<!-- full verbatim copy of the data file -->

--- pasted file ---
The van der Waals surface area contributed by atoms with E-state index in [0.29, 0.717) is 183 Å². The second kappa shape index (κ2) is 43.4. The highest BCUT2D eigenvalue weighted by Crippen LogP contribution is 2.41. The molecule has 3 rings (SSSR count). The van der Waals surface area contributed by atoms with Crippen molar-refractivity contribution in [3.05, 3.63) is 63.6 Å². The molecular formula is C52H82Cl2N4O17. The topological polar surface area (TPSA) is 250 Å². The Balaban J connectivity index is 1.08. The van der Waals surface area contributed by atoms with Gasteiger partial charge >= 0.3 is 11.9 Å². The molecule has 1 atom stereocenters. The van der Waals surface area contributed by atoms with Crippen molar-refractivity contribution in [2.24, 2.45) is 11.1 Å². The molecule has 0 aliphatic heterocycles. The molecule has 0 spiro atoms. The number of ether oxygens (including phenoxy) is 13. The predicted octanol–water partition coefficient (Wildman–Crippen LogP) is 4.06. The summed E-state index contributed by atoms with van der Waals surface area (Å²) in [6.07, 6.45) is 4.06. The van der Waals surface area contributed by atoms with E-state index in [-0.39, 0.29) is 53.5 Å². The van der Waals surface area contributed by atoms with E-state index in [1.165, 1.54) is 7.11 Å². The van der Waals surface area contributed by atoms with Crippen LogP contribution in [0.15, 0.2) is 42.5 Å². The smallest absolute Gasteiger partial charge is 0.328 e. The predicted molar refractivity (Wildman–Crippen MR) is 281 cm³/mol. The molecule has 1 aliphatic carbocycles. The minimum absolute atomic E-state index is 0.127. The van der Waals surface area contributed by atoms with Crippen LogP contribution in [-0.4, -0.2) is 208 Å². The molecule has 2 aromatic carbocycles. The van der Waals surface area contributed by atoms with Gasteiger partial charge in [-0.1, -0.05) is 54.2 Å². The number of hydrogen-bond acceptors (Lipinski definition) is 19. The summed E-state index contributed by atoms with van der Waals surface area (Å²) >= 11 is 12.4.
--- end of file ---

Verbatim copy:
The van der Waals surface area contributed by atoms with E-state index in [0.29, 0.717) is 183 Å². The second kappa shape index (κ2) is 43.4. The highest BCUT2D eigenvalue weighted by Crippen LogP contribution is 2.41. The molecule has 3 rings (SSSR count). The van der Waals surface area contributed by atoms with Crippen molar-refractivity contribution in [3.05, 3.63) is 63.6 Å². The molecular formula is C52H82Cl2N4O17. The topological polar surface area (TPSA) is 250 Å². The Balaban J connectivity index is 1.08. The van der Waals surface area contributed by atoms with Gasteiger partial charge >= 0.3 is 11.9 Å². The molecule has 1 atom stereocenters. The van der Waals surface area contributed by atoms with Crippen molar-refractivity contribution in [2.24, 2.45) is 11.1 Å². The molecule has 0 aliphatic heterocycles. The molecule has 0 spiro atoms. The number of ether oxygens (including phenoxy) is 13. The predicted octanol–water partition coefficient (Wildman–Crippen LogP) is 4.06. The summed E-state index contributed by atoms with van der Waals surface area (Å²) in [6.07, 6.45) is 4.06. The van der Waals surface area contributed by atoms with E-state index in [-0.39, 0.29) is 53.5 Å². The van der Waals surface area contributed by atoms with E-state index in [1.165, 1.54) is 7.11 Å². The van der Waals surface area contributed by atoms with Crippen LogP contribution in [0.15, 0.2) is 42.5 Å². The smallest absolute Gasteiger partial charge is 0.328 e. The predicted molar refractivity (Wildman–Crippen MR) is 281 cm³/mol. The molecule has 1 aliphatic carbocycles. The minimum absolute atomic E-state index is 0.127. The van der Waals surface area contributed by atoms with Crippen LogP contribution in [-0.4, -0.2) is 208 Å². The molecule has 2 aromatic carbocycles. The van der Waals surface area contributed by atoms with Gasteiger partial charge in [-0.1, -0.05) is 54.2 Å². The number of hydrogen-bond acceptors (Lipinski definition) is 19. The summed E-state index contributed by atoms with van der Waals surface area (Å²) >= 11 is 12.4.